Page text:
10. Provisions to relocate the tenant to another location without their permission.
The good news: As a “clean” medical specialist with a destination business, you’re a desirable tenant. In addition, landlords know that health care’s percentage of G.D.P. is expected to grow from its current 17.8% to 19.6% by 2021, says CMS, and that medical office vacancy rate generally runs 4% less than all office space. In fact, the September 2013 issue of Pensions & Investments sites the ACA as a “shot in the arm” for commercial real estate investing. Thus, you’re in a great position to negotiate a positive lease.
Generally, real estate appreciates fast vs. the inflation rate. Also, it is full of tax breaks. However, real estate is not a get-rich-fast scheme. It is a means of getting rich slow, so patience is required. Let’s look at some numbers.
Dr. “Renter” occupies 3,000 square feet, paying $20 per square foot, which includes TICAM. That means the landlord receives $60,000 in rent per year (3,000 sq. ft. x $20 per foot = $60,000). Many leases require a 3% CPI increase per year. Through 15 years with these terms, Dr. “Renter” pays the landlord $1,115,935.
Now, let’s look at Dr. “Owner.” He buys a similar 3,000 square foot facility down the street from Dr. “Renter.” Property in that area has an 8% CAP rate. (CAP rate is a measurement of a building’s value relative to the yearly rent amount.) For example, if the CAP rate is 8% and the rent is $60,000, dividing the rent by the CAP rate gives you the approximate cost of the building ($60,000 / .08 = $750,000). Thus, the 3,000 square foot building that Dr. “Owner” rents for $60,000 should cost approximately $750,000.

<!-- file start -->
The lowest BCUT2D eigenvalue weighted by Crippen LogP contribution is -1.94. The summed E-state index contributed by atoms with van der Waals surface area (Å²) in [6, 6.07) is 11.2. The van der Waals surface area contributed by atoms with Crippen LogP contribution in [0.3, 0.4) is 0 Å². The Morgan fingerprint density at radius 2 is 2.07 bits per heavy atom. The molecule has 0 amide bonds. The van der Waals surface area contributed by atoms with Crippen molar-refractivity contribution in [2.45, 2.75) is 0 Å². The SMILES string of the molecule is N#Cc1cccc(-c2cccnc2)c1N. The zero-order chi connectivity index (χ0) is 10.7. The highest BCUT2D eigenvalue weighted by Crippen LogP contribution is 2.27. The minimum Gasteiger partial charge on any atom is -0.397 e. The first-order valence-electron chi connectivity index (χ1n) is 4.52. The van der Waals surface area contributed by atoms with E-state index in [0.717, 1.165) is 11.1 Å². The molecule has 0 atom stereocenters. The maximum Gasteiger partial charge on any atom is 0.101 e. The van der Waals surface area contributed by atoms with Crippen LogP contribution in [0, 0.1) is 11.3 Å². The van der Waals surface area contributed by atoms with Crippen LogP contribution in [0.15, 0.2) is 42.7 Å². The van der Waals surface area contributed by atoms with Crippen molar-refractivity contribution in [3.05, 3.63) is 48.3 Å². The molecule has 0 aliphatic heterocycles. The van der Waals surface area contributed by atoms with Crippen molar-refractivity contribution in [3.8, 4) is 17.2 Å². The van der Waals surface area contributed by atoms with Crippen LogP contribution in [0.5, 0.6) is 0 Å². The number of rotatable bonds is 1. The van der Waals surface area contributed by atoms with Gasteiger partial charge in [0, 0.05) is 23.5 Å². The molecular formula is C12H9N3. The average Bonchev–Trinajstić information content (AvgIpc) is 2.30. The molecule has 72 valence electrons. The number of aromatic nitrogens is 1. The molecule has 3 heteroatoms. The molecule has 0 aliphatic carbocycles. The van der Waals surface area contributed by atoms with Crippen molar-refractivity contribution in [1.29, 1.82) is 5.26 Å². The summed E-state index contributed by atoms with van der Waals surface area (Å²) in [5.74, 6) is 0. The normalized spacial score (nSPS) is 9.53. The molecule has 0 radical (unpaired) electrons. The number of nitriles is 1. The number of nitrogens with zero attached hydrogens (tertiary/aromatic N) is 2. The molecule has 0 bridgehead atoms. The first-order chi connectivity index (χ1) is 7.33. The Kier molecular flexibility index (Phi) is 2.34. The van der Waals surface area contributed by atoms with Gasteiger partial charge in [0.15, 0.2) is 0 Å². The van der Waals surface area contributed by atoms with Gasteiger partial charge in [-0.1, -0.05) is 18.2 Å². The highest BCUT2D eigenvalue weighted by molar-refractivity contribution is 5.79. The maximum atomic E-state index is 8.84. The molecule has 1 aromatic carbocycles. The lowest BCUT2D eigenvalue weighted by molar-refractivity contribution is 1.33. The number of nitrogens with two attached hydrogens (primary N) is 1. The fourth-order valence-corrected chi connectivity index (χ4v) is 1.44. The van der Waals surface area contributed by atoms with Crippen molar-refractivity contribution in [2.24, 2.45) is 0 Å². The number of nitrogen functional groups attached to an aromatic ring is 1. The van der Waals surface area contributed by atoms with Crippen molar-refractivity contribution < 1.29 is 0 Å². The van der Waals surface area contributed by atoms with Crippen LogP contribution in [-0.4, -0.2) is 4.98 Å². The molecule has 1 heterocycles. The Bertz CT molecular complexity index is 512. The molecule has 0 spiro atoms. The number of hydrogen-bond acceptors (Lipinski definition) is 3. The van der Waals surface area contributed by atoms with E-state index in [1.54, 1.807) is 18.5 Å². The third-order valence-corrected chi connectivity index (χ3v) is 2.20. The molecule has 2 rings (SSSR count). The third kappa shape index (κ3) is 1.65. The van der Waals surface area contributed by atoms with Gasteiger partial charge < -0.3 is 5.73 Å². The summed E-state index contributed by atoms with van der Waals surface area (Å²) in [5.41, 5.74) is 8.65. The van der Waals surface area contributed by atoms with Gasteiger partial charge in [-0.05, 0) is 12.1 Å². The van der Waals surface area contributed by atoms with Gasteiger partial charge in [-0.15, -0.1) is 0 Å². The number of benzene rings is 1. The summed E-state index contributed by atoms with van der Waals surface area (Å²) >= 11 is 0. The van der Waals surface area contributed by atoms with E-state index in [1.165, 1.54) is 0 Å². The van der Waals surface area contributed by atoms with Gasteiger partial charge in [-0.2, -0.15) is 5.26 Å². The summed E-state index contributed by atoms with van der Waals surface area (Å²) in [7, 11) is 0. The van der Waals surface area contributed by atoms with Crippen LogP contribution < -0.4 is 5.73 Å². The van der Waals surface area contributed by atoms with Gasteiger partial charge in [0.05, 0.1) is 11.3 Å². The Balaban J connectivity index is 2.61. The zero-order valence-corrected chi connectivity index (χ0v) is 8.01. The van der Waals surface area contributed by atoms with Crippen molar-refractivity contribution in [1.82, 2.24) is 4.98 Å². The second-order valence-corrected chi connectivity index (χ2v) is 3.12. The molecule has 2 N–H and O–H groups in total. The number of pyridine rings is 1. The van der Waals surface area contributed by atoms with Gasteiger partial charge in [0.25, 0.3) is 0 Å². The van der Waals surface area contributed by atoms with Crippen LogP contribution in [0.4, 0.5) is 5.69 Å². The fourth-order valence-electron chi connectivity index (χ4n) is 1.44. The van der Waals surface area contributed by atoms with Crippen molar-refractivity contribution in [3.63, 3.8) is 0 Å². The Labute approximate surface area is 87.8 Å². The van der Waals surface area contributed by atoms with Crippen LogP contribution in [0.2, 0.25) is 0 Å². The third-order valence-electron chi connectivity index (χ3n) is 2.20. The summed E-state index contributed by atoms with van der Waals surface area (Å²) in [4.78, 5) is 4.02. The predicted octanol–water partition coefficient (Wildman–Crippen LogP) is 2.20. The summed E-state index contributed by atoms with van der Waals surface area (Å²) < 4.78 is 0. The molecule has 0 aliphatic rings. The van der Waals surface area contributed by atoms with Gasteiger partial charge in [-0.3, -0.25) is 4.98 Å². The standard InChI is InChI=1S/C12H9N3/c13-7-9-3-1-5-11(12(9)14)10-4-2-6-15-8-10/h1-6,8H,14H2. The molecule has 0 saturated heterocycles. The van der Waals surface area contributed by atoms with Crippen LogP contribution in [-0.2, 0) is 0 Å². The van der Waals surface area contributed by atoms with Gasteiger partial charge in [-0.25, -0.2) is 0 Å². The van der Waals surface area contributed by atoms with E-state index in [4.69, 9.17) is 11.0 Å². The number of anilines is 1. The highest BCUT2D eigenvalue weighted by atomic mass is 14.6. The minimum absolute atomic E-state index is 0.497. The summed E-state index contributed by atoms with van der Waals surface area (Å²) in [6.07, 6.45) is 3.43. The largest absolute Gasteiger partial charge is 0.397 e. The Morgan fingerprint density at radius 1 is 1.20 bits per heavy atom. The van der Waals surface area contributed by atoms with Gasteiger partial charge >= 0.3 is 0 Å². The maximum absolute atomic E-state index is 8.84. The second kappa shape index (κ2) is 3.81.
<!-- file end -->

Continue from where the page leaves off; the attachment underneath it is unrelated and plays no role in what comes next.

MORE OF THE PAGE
|Renting Vs. Owning: A Financial Breakdown|
|Dr. Renter||Dr. Owner|
|Square feet - 3,000||Square feet - 3,000|
|Rent + TICAM = $20 per square foot||Interest rate 4% fixed|
|Yearly Rent CPI increase – 3%||Term – 15 years|
|Rent year 1 - $60,000||Loan payment year 1 - $66,572|
|Rent year 15 - $90,755||Loan payment year 15 - $66,572|
|Total rent paid - $1,115,935||Property appreciation - 5%|
|Equity value year 15 - Zero||Equity value year 15 - $1,484,949|
Dr. “Owner” obtains 100% financing fixed at 4% for 15 years to buy the building. So, he’ll pay the bank $66,572 per year. Initially, this is more than Dr. “Renter” pays. However, due to the 3% annual CPI increase, Dr. “Renter” surpasses Dr. “Owner”’s annual outlay after five years. At the end of year 14, Dr. “Renter” is paying $90,755 in annual rent, while Dr. “Owner” continues paying the bank $66,572 per year.
Dr. “Renter” has zero equity and is still paying rent. Dr. “Owner,” assuming a 5% annual appreciation rate, now owns a building worth $1,484,949. Also, Dr. “Owner” is able to not only deduct interest payments to the bank, but can also depreciate the property. Of course, depreciated tax savings must be recovered when the building sells. However, these taxes can be temporarily avoided via a like-kind exchange if Dr. “Owner” purchases another similar investment property within a certain time period utilizing the same property partner owners.
Dr. “Owner” does have to make major repairs when needed and pay taxes on equity pay downs. But, none of these fees even approach the $1.5 million in equity owned by Dr. “Owner” vs. the zero equity for Dr. “Renter.” Also, Dr. Renter may not have the security of keeping his space at the end of his lease when a national chain tenant with a balance sheet more favorable to a bank mortgage holder approaches his building’s landlord. (See “Renting vs. Owning: A Financial Breakdown,” page 20.)
Though the comparison between Dr. “Renter” and Dr. “Owner” is compelling, it’s important to remember that sometimes, especially in metro areas, investors own the best locations. So, you may have to rent before buying. OM
Dr. Barker is president of Eyecare center and serves as vice president of Optometry Cares and is on the Essilor ECP Advisory Panel. In addition, he is an investor in more than 30 commercial real estate buildings. E-mail him at firstname.lastname@example.org.
Dr. Stockbridge graduated from New England College of Optometry and received his M.B.A. from Duke University in real estate and is VA residency trained in hospital based optometry. E-mail him at email@example.com, or send comments to firstname.lastname@example.org.